brugse vrije and city hall

virgin with child with canon close-up

judgement of cambyses

fourth (last) stop: after visiting two museums and one of the two churches i wanted to see today, i realized i had quite rushed myself out of fear of not having enough time to do all. instead of running to the last church (the cathedral) i decided to breathe and roam around aimlessly like i enjoy doing. first, i needed some food. i went to a little supermarket for triangular sandwiches, a Rockstar can, and a Snickers bar. the woman at the register said something to me in Polish. when i didn't understand, she apologized and said i looked exactly like a fellow Pole she had met before. then she went on to ask about my necklace. i was wearing a pic of child-me as a rememberance that time goes by, i am real, and even though i don't remember 99.99% percent of my thoughts and actions, they still did happen and did shape me as a person. she thought that was really interesting and remarked how my eyes hadn't changed one bit! we went on to have a funny brief conversation about staying young by remaining childlike and ignoring age numbers. i told her that her energy was vibrant and young (she looked to be early 60s at the very youngest). she appreciated that a lot. we said goodbye and i walked to my favourite little square of Bruges to eat and drink: Van Eyck square. it's remarkably unknown it seems, as every time i've been there, it's been empty or nearly empty, even if the Grand Square a 2 min walk away is unpleasantly busy with tourists. but then it started raining. i finished my food under a neogothic porch. i chatted with my American friend hoping for the weather to pass, but the rain only intensified. not going to just sit there, i decided to continue my walking tour. i went to a quiet spot i had never visited before. it was the neighbourhood that made me think "if i had to live here, i'd pick here" the most (second pic). then, i turned around and walked straight to my final destination, the Salvator Cathedral, first passing by the belfry again (third pic). the cathedral really surprised me. by now, it was dark outside: late autumn afternoon + biblical rain. the cathedral was lit very spookily, full of upwards pointing lamps and small orange lights. i slowly walked around the place. there was so much artistry but my head was starting to overheat, so i simply glanced at everything. but this cathedral has one final trick up its sleeve. in a corner is a sign with 'treasure room' and an arrow. strange name, considering this 'room' is wing with a hallway and like 10 additional rooms, all filled with well known medieval paintings, it was so unexpected. this got my artistic juices flowing for one last explosive time. it was very strange actually. these famous artworks, hung in small rooms, with no additional information, supervisors or-- visitors. i was (almost) all alone. i exited the cathedral pondering to stay longer in Bruges or not, but it was raining so hard while i had checked off everything on my 'visit the inside' list, that i decided to cut it while it was still fun and just head home.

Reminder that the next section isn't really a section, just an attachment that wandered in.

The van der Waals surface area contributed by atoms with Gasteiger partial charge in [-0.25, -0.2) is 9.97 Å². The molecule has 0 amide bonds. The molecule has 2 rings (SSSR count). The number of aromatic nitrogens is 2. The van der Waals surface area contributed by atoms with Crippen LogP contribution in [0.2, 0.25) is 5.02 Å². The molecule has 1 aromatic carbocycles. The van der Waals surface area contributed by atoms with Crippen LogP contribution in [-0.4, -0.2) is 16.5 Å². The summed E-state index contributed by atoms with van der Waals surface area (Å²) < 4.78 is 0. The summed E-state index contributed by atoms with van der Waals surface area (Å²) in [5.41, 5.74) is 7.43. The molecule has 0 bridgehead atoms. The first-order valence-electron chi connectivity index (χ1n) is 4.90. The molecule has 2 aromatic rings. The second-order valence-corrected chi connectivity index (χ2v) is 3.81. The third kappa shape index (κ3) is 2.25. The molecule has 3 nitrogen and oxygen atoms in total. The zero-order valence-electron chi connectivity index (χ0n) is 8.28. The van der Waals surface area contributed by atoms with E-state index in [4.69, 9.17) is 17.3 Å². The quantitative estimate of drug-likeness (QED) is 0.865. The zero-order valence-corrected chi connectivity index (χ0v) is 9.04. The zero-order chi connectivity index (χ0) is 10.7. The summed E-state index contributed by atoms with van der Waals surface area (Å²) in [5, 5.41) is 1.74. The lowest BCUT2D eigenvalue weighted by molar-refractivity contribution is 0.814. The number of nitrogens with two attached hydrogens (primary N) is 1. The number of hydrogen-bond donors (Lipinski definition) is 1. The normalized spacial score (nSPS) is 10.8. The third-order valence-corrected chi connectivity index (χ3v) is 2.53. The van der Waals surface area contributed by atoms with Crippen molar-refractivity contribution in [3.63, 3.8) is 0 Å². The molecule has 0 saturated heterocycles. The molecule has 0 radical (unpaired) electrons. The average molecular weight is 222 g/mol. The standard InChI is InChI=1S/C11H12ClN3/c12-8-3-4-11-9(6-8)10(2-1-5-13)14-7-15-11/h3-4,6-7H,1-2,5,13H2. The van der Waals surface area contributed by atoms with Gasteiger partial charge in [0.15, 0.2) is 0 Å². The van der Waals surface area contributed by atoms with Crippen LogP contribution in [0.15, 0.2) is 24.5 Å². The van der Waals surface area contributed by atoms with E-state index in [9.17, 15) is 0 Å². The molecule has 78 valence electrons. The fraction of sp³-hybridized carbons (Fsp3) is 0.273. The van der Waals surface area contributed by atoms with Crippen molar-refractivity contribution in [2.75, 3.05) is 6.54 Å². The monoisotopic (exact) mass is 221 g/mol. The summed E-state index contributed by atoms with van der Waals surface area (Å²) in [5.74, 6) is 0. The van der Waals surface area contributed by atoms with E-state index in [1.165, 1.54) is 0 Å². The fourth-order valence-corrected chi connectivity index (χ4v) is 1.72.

jan van eyck square


belfry from shopping street

salvator cathedral

lowkey sexy work

going home (1h45m train ride) i was delightfully sleepy. i picked the good photos from the 100 i took and edited them, then posted them on my instagram story with additional information/opinions. by then i was already almost home.

Bruges is a city where you can just escape into a picture perfect dream world for a day. to me, it's so beautiful and perfect, that it becomes borderline boring after the initial 'wow' effect. i would change NOTHING about Bruges, i'm so happy this city was a personal passion project for a few rich medieval architecture lovers in the 19th century. my personal taste in cities leans towards eclectic cities though, ones with architecture styles mixed together from all centuries. where the ugly intensifies the beautiful and huge contrasts compliment eachother. Bruges is an almost monolithic 'snow globe town' where you can feel the artificial recreation of most of its houses to resemble its prime time (15th century). its history and art however is very real and palpable. i hope to one day visit it again when it snows (which has become rare). i think the city would be so over the top romantic on a snowy day, that it'd become ridiculous. and i'd love to see it.

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Leasha's profile picture

wait r u from Belgium too?????? :o

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by artisy2k1; ; Report

Spoon xPP(FW)

Spoon xPP(FW)'s profile picture

i love churches sm i go into the one in town just cus its so pretty

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yess their vibe and architecture are so interesting huh!!

by artisy2k1; ; Report